Healthcare Fraud Shield’s Latest Article: FWA in the Age of the Coronavirus: Coding Review!

9 Mar
Everywhere you turn, the Coronavirus (COVID-19) is the topic of reporting and what’s on everyone’s mind. As with new strains throughout history (Spanish Flu epidemic, Black Death), the resulting panic can result in the emergence of new and sometimes questionable treatments and vaccines. While this pathogen is a very real concern, a plan may be besieged with claims with services of dubious effectiveness.
The first step in any investigation is to be informed. While there are many insights and opinions on this, the best place to start is the Center for Disease Control (CDC).* As per the CDC, symptoms include fever, cough and shortness of breath. Probability of infection increases if you experience the symptoms with close contact with confirmed cases or have recently traveled from an area with widespread infections.
Diagnosis Coding
There is no ICD-10 code for this specific strain of the coronavirus at this time in the U.S.  The World Health Organization recently established ICD-10 code U07.1*; however, it was not included in the current ICD-10 CM guidelines.
In the interim, codes currently reported include:


B27.29-Other coronavirus as the cause of diseases classified elsewhere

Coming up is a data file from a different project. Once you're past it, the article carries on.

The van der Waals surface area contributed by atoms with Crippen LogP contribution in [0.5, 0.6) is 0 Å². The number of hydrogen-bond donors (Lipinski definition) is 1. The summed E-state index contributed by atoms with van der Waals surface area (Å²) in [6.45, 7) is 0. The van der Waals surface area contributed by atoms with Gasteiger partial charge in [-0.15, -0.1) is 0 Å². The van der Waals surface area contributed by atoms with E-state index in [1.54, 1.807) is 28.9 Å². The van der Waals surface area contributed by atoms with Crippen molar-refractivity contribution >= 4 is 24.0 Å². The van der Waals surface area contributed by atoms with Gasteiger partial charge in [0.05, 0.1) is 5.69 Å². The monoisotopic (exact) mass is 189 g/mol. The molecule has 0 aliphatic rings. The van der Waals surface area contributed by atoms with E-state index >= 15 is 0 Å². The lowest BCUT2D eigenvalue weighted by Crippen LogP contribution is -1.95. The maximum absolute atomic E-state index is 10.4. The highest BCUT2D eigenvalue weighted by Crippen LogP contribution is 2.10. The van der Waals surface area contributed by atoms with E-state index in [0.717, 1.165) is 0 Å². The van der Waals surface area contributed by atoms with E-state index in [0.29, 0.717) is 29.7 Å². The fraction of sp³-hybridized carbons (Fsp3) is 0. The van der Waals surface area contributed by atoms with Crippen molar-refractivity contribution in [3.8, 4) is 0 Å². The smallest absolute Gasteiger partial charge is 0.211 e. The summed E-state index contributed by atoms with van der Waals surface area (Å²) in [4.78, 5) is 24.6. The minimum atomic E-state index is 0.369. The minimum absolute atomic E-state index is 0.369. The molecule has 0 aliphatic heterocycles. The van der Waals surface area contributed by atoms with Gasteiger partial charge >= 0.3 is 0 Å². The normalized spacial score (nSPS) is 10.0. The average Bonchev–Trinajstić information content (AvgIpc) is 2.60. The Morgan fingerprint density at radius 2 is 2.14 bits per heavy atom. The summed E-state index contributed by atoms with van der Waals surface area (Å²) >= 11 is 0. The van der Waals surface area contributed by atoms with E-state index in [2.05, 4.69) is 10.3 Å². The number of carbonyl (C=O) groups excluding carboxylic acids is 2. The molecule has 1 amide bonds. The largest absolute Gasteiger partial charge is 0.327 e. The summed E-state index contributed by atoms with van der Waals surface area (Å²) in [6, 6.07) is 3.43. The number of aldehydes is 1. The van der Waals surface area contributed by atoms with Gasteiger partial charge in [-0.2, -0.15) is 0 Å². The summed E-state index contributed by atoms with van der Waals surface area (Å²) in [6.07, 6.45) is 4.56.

This secondary code can be assigned to other COVID-19-related conditions, such as:
J12.89-Other Viral Pneumonia
J20.8- Acute Bronchitis
J22-Acute Lower Respiratory Infection
J80- Acute Respiratory Distress Syndrome
J98.8- Other Specified Respiratory Disorders
If a patient has confirmed exposure:
Z20.828-Contact with and (suspected) exposure to other viral communicable diseases
If the patient has suspected exposure, but it was ruled out:
Z03.818-Encounter for observation for suspected exposure to other biological agents ruled out.
If the patient exhibit symptoms, but there are no definitive diagnoses, the codes for the symptoms should be used:
R06.02- Shortness of Breath
R50.9- Fever, Unspecified

Procedure Coding
While there are currently no CPT codes specifically describing COVID-19, CMS has issued two new HCPCS Codes (U0001 and U0002) effective April 1, allowing dates of service back to February 4th, 2020.
What to look for
Using these diagnosis codes, alone or in combination (such as symptoms), the investigator can identify outlying providers and the services used to address them. Further analysis on both suppliers and services can further focus the investigative effort to identify vulnerabilities to those who would take advantage of this crisis.
In addition, look for excessive volume or increases in the HCPCS codes and/or services such as laboratory tests.
If you have any questions or comments, please contact
3) CMS-Coding
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